Survive the onslaught of strains with nothing more than rocks at your disposal! 1-4 player co-op and versus, 16 challenges, 4 survivor difficulty modes, 7 unique enemy strains, 26 customizing menu options, random terrain generation, high scores, and 16 music tracks! Play the challenges with your friends or setup a unique experience within the custom skirmish settings.
It is unfortunate how much we rely on on-line connections for multi-player these days. It seems that people move further and further apart, and local multi-player just isn't feasible as it used to be. Perhaps that's because I'm old and all of my friends have since mostly married and moved their separate ways, but it does seem to be a prevalent attitude given how much people on the Internet bemoan the lack of on-line multi-player in reviews and forum posts. I note this because 7strains: The Infectious essentially is a multi-player twinstick shooter right down to forcing everyone to join a lobby even during single play being reviewed by someone unable to play it on the terms it demands to be played.
Initially 7strains began its life as a rather unique playing twinstick shooter which forced players to cease all movement to aim and shoot at seven different enemy types using limited ammo. While that is no longer the case with a recent major update, the player still must pick up rocks to fire at these strains and will look to reclaim them in order to be able to shoot again. In single player this proves to be annoying to have to pick up expended ammunition; I can understand the desire to avoid blanketing the screen in laser fire as per most twinstick shooters and trying something different which requires more deliberate shots, but I don't find that works well in a single player game in which the player is tasked with wiping out a horde of enemies. I suspect this could be more enjoyable in multi-player since having extra people would both make it easier to control the horde while also enhancing the rock reclaiming aspect as everyone would be forced to compete for available ammo. It should make for an interesting dynamic and the primary reason to recommend the game but unfortunately is one lost on me, the single player.
The game still carries over its desire to force players to remain still which firing by granting a longer range for the rocks to be thrown, but in practice I found the concept in the originally released game too cumbersome and now in this patched version a worthless benefit. The diminished range of a mobile shot is plenty enough to deal with the threats, especially with the extended range granted by holding down a face button or remaining motionless not being much of a benefit to offset being a sitting duck. Factor in having to chase after a now further away rock and having to dodge more threats just to reload, and there appears little use for aiming method. It doesn't help that the seven different strains represented in the game are easily dismissed with the standard short ranged attack. If those pesky dodging orange strains could be taken out from afar, for instance, then perhaps sniping would find a use in the game. As it is, far too much of the strategy is as simple as getting a strain alerted to close in on the player and then firing within range. While this strategy is less effective when surrounded, I found the large rock formations to provide plenty of cover, and the AI lacks the intelligence to wander the field so that these barricades don't result in such safe areas to hide.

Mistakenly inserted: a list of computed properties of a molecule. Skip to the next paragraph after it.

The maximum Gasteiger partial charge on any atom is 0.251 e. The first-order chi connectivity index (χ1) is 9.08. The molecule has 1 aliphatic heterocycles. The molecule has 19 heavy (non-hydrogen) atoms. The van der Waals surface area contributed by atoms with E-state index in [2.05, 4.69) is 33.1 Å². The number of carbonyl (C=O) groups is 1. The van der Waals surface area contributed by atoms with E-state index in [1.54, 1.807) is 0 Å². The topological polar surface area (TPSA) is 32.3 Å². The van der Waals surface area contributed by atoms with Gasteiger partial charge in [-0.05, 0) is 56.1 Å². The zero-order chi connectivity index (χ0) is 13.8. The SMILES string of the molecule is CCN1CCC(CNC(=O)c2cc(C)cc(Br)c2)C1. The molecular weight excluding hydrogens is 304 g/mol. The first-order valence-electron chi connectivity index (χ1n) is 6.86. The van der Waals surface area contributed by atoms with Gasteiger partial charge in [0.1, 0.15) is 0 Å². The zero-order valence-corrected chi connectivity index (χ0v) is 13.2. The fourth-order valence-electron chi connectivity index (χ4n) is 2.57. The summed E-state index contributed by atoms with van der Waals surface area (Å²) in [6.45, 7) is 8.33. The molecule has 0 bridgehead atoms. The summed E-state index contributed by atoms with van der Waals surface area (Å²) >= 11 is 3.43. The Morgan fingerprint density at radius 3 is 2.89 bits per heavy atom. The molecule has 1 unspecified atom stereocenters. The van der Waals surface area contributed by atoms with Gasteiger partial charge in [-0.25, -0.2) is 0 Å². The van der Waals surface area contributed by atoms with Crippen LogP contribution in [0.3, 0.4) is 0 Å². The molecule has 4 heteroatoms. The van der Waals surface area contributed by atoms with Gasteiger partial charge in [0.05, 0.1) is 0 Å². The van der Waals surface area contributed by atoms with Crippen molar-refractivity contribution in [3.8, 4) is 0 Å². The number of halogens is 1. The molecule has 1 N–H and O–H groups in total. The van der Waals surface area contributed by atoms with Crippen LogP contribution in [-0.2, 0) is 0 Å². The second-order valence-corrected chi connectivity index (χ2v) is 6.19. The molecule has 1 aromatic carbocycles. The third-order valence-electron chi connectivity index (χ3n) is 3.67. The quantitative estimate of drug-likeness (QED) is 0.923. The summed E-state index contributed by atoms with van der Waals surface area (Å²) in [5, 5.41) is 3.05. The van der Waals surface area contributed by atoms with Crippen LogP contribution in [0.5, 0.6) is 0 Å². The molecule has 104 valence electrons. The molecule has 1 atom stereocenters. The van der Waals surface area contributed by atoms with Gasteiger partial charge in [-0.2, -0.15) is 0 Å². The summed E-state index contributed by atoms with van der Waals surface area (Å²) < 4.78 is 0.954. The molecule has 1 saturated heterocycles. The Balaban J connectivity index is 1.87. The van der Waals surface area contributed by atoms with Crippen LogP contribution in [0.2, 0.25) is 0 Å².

Most strains pose little threat to the player although the variety is welcomed. The main threats come from the orange strains which dodge rocks from afar, but those are easily dispatched like the rest with a close range shot. The same goes for the gray strains which are extremely fast but put an easy target on themselves with how they make a beeline for the player. The larger brown strains take four hits to dispatch and alert nearby colonies of the player's presence, but they don't even pursue the player and can be left alone until the coast is clear to take them down. The strains' behavior are likely best suited to competitive multi-player where players can alert a crowd and sic them onto a local opponent. It's unfortunate that on-line multi-player isn't available because while the unique design of 7strains bares playing, the only way it appears to live up to its potential is playing with other people, a feat not so easily done for some these days. The variety of settings and innovative play make for a game worth checking out for those with local friends, but the single player experience feels hollow and without purpose.
The presentation is nice if simplistic, but graphics definitely aren't a selling point when the game is composed primarily of circles and ovals. Cover artwork aside, 7strains isn't much to look at, and I wish there was more to it than just colored circles over a lime green wallpaper. The theme suggests infections, so a more cellular take on the graphics and enemy design would be more captivating. Only one strain, the green ones, duplicate, and the rest just appear over time. All others just appear out of thin air, and their presence on the field affects neither the environment or the arrival of other strains from my experience. The simplistic presentation and lack of foresight in its scope and goals make 7strains an average twinstick shooter at best but is possibly redeemed thanks to its innovative takes on the genre. The Infectious is a decent entry into the Xbox Indie library but one best reserved to those who can take advantage of its local only multi-player and perhaps enjoy the wealth of game settings the title offers for its scoring focused arcade gameplay.